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Face mapping or reading

Face mapping is a diagnostic tool that originated in ancient Chinese medicine and was used to diagnose body disorders. The theory is that when other parts of the body are malfunctioning, the face develops imperfections in specific regions. While it's always preferable to contact a dermatologist if you have a skin problem, some individuals swear by this traditional skin-care approach. 

Traditionally stems from ancient Chinese and Ayurvedic medicine

This information leads us to the concept of Chinese Face Mapping, a fundamental concept that balances our health by utilizing the interrelated conditions of the body's organs. Face Mapping, to put it another way, is based on the idea that everything on the exterior is a direct mirror of what is going on within. It seems obvious that what affects one organ impacts another, given the interconnectedness of our organs via meridian channels and the fact that our bodies have a self-regulating mechanism.

Given that our skin is our largest organ and covers the majority of our external body, it stands to reason that if something goes wrong with it, something goes wrong with our interior organs as well. Pimples, rashes, or a change in skin color/tone can indicate an inside problem that must be treated in order to heal the skin and achieve optimal health. The face, in particular, is one of the numerous microcosms in the body that guides us to the body's internal workings. In acupuncture, meridian lines and sites are used to stimulate Qi flow. Similarly, each part of the face has a unique "Qi point" or link to the internal organs in face mapping.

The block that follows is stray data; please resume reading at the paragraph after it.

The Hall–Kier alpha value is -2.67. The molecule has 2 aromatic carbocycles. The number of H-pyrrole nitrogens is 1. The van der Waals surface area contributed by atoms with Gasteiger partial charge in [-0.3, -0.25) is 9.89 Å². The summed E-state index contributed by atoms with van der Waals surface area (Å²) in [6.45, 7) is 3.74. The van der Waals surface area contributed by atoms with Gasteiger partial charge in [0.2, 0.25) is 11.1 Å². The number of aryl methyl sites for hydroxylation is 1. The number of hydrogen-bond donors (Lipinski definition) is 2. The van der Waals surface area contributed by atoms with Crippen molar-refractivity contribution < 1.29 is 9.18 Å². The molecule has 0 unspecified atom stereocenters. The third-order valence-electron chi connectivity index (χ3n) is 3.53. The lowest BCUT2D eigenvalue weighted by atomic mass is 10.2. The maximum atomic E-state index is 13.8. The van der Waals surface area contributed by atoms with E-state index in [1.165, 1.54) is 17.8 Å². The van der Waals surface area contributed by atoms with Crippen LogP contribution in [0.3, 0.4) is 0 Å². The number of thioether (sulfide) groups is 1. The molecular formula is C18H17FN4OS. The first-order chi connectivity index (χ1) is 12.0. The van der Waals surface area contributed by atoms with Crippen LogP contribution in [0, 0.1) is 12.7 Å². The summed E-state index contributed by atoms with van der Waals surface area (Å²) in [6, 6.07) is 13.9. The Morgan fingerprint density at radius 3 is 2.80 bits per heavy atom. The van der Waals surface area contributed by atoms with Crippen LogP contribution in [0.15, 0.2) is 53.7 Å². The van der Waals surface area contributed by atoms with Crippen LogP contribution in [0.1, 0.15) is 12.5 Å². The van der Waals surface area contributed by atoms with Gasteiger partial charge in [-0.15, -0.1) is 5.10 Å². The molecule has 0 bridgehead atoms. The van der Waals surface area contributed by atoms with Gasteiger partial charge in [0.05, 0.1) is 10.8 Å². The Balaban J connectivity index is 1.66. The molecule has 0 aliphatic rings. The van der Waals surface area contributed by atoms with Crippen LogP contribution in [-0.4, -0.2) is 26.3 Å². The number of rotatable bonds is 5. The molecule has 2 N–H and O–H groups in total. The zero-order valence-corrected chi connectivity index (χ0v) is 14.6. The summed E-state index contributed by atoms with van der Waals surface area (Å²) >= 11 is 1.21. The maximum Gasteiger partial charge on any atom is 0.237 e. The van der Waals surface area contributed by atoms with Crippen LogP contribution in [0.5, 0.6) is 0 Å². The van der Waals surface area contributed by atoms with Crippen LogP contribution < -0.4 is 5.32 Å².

With that said, let us consider how we might apply this great understanding in our daily lives to achieve balance and healing while also boosting physical beauty. The specific parts of the face and their internal organ systems are listed below. We also go into what harms these areas, what each condition means, and how to restore equilibrium.

Forehead – bladder, and intestines

Our neural system has a significant impact on our intestine; in fact, our CNS determines digestive function. A hyperactive nervous system and poor digestive health can be indicated by deep horizontal lines across the forehead. It could be a sign of a leaky gut, SIBO, or a bacterial imbalance. Yang represents the sympathetic nervous system, which includes stress, work, and physical exertion. As a result, you should incorporate Yin activities such as meditation, rest, relaxation, play, and sleep into your daily routine. Poor eating choices, particularly foods that feed pathogens like refined sugar and carbs, and any type of stress, alcohol consumption, and a lack of time spent in nature, are all contributing factors. Prebiotic and probiotic foods like raw cacao, colorful vegetables, and sauerkraut can help to nourish this area.

To activate the parasympathetic Yin state, chew more completely, eat only when calm, take probiotics and digestive enzymes with meals, take the bone broth, collagen, and glutamine to heal the small intestine, and practice yoga or Qi Gong.

Eyes, and temples – Kidneys